Post-Covid Cats And Kittens Look To Life After Lockdown
Housebound cat lovers have sought out feline companionship to get them through the government enforced lockdown. In October 2020, the RSPCA posted a more than 188% rise in internet searches for ‘Kittens near me’ in just a few months.
Now, with lockdown easing, pet charities are concerned for the health and well-being of cats and kittens homed or re-homed during the Covid pandemic.
Pet owners are being urged to consider the long term physical and mental health of their companion animals as life returns to normal. But normal for owners is a disruption to their new pets’ settled routines of feeding, exercise and near constant human company.
When Lockdown Life Is Normal Life
Pets most likely to experience tough times post-lockdown are cats and kittens adopted into homes during the pandemic. Adult cats are creatures of habit. Kittens too become settled into everyday routines and take time to adjust to changing circumstances.
Felines joining a household under lockdown will not have experienced ‘normal life’ in terms of where and when their food is served, or when and how they can get outdoors and back in again.
Home-Alone Kittens In The Post Covid World
Kittens are adept at finding mischief when bored or unattended. Starved of the stimulation provided by human company, they’ll soon find ways to entertain themselves by scratching furniture, chewing cables, eating cat-poisonous house plants, getting trapped in small spaces and even falling into sinks and toilets.
Keeping Kittens Healthy and Happy Alone Indoors
Given even the most basic items and materials, home-alone kittens have the imagination to make their own entertainment. Scrunched up paper bags, empty cardboard boxes, table-tennis balls and something to scratch – other than your furniture – can turn any space into a cheap and safe feline adventure park.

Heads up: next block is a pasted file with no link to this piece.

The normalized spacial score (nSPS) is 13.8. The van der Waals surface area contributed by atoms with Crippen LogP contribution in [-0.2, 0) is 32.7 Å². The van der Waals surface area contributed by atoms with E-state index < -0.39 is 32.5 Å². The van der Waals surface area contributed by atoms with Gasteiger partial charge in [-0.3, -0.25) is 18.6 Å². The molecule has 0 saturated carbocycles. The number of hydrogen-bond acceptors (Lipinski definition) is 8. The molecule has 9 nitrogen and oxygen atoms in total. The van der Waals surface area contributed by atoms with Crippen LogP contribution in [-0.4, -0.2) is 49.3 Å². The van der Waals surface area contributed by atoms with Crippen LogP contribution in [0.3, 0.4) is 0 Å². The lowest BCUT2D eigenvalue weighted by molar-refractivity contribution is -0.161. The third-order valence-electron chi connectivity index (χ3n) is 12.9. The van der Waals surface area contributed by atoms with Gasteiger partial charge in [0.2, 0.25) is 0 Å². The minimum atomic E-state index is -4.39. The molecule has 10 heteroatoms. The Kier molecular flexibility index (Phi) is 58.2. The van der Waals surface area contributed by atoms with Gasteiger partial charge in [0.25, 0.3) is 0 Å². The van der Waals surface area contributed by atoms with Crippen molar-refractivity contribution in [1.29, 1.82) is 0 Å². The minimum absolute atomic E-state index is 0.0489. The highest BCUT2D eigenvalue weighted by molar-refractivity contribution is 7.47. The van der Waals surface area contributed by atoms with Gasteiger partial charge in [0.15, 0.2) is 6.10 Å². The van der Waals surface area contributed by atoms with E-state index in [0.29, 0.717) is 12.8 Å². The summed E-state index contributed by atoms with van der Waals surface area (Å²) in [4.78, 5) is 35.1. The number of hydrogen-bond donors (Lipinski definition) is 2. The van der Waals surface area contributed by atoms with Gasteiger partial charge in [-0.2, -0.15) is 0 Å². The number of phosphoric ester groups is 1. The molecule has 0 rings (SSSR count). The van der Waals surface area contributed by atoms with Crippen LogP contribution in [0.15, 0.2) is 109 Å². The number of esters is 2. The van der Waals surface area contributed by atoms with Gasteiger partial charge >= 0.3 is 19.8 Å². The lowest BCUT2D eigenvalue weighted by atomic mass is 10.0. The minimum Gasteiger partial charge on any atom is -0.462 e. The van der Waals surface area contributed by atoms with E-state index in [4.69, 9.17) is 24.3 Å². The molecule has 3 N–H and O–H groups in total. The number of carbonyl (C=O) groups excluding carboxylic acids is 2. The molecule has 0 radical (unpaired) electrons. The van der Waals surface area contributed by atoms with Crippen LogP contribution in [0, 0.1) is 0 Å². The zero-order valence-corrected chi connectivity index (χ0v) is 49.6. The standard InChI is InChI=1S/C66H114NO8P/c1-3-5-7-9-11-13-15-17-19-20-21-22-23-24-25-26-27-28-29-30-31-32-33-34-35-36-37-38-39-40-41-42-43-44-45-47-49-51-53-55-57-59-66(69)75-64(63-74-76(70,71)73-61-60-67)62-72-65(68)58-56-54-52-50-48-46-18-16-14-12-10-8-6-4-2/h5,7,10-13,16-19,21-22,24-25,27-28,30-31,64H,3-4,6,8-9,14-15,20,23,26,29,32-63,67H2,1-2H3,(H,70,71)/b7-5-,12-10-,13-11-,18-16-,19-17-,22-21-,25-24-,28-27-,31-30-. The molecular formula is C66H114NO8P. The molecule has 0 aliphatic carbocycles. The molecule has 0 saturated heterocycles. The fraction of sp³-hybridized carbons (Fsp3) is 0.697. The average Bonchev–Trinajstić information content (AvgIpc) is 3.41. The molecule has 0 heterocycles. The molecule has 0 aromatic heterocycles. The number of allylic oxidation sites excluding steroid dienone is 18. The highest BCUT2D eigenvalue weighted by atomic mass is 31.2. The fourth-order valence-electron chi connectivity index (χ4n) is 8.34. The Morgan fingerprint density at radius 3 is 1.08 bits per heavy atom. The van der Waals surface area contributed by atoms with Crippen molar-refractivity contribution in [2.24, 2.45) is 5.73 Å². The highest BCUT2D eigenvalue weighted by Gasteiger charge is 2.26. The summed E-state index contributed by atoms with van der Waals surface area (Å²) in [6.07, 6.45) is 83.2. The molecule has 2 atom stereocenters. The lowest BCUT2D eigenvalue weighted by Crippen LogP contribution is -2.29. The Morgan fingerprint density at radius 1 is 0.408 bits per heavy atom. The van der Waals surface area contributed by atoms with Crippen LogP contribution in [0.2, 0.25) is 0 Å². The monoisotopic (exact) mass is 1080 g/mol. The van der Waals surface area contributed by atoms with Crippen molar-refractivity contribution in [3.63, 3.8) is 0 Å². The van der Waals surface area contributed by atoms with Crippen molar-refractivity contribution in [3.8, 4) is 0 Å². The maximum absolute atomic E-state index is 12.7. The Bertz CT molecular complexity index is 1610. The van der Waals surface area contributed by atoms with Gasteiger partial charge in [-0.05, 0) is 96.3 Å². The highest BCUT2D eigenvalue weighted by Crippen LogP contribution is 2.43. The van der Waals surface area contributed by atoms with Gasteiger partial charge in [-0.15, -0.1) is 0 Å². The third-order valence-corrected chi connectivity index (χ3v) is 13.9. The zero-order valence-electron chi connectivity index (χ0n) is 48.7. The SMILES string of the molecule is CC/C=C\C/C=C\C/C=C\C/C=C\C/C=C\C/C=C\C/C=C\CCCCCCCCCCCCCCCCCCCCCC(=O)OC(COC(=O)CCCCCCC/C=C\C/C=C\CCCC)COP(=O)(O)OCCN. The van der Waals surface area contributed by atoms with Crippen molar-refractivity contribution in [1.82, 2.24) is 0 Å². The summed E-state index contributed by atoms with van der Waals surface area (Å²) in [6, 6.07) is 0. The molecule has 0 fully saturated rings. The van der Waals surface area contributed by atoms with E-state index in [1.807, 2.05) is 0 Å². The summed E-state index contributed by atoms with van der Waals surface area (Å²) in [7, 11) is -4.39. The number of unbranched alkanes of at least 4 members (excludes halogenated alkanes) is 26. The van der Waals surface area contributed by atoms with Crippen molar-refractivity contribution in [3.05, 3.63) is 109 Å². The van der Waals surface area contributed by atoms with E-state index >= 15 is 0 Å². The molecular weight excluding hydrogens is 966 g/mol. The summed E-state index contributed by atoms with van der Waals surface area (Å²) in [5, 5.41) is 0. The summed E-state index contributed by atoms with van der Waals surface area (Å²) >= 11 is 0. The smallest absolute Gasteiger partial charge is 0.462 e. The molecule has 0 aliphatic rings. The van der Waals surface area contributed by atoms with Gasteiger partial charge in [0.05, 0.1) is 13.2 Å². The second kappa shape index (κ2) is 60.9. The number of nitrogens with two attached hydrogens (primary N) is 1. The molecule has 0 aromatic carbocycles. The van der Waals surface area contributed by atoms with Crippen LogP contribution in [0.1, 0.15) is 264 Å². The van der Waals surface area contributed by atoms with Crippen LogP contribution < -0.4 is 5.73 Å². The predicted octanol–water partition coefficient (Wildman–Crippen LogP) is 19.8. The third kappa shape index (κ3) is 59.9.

Every play-park needs some where to rest, somewhere to find refreshments and adequate hygienic toilet facilities. Equip your post-lockdown feline fun-room with easy access to clean water, sufficient dry food for the day, a soft warm bed to crash out on and at least one clean litter tray.
Preparing Cats and Kittens For The Great Outdoors
Looking to the future, as your new kitten approaches the end of its four-month stay-at-home, you’ll want to make sure your pet is fully protected for entry into the big exciting and potentially dangerous world outside your door.
The RSPCA’s guide to Looking After a New Kitten offers plenty of good advice to new cat owners both in and out of lockdown. Most important is checking with your vet that your new kitten is fit, healthy and fully vaccinated against those highly infectious feline viruses that cause cat flu, feline infectious enteritis and feline leukaemia even before it goes outdoors.
Until that day dawns, and as you re-enter your own world of pre-pandemic normality, a word of warning. Setting your home-bound kitten to play as you attempt to embark on your old post-lockdown daily routine, could be so distracting that you completely forget to leave for work at all!